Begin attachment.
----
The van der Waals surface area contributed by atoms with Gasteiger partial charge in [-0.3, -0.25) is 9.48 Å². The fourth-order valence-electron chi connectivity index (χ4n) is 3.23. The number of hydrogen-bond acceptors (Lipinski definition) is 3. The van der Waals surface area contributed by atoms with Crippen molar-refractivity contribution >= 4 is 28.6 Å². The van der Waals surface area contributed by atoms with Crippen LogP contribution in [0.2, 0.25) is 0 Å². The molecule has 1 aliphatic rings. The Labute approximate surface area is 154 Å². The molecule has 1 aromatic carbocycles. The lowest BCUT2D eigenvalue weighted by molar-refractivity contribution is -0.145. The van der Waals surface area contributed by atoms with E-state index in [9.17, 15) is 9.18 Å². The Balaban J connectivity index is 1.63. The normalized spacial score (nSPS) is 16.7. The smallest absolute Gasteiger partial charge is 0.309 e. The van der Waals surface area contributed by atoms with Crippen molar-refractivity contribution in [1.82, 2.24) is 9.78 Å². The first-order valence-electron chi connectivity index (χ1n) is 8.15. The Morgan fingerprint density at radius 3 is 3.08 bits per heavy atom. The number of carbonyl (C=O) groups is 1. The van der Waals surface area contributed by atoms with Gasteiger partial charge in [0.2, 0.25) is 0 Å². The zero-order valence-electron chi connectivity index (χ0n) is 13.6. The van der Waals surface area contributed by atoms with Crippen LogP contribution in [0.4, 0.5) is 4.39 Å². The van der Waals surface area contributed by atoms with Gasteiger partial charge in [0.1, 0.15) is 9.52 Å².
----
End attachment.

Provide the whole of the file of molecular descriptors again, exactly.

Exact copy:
The van der Waals surface area contributed by atoms with Gasteiger partial charge in [-0.3, -0.25) is 9.48 Å². The fourth-order valence-electron chi connectivity index (χ4n) is 3.23. The number of hydrogen-bond acceptors (Lipinski definition) is 3. The van der Waals surface area contributed by atoms with Crippen molar-refractivity contribution >= 4 is 28.6 Å². The van der Waals surface area contributed by atoms with Crippen LogP contribution in [0.2, 0.25) is 0 Å². The molecule has 1 aliphatic rings. The Labute approximate surface area is 154 Å². The molecule has 1 aromatic carbocycles. The lowest BCUT2D eigenvalue weighted by molar-refractivity contribution is -0.145. The van der Waals surface area contributed by atoms with E-state index in [9.17, 15) is 9.18 Å². The Balaban J connectivity index is 1.63. The normalized spacial score (nSPS) is 16.7. The smallest absolute Gasteiger partial charge is 0.309 e. The van der Waals surface area contributed by atoms with Crippen molar-refractivity contribution in [1.82, 2.24) is 9.78 Å². The first-order valence-electron chi connectivity index (χ1n) is 8.15. The Morgan fingerprint density at radius 3 is 3.08 bits per heavy atom. The number of carbonyl (C=O) groups is 1. The van der Waals surface area contributed by atoms with Gasteiger partial charge in [0.2, 0.25) is 0 Å². The zero-order valence-electron chi connectivity index (χ0n) is 13.6. The van der Waals surface area contributed by atoms with Crippen LogP contribution in [0.4, 0.5) is 4.39 Å². The van der Waals surface area contributed by atoms with Gasteiger partial charge in [0.1, 0.15) is 9.52 Å².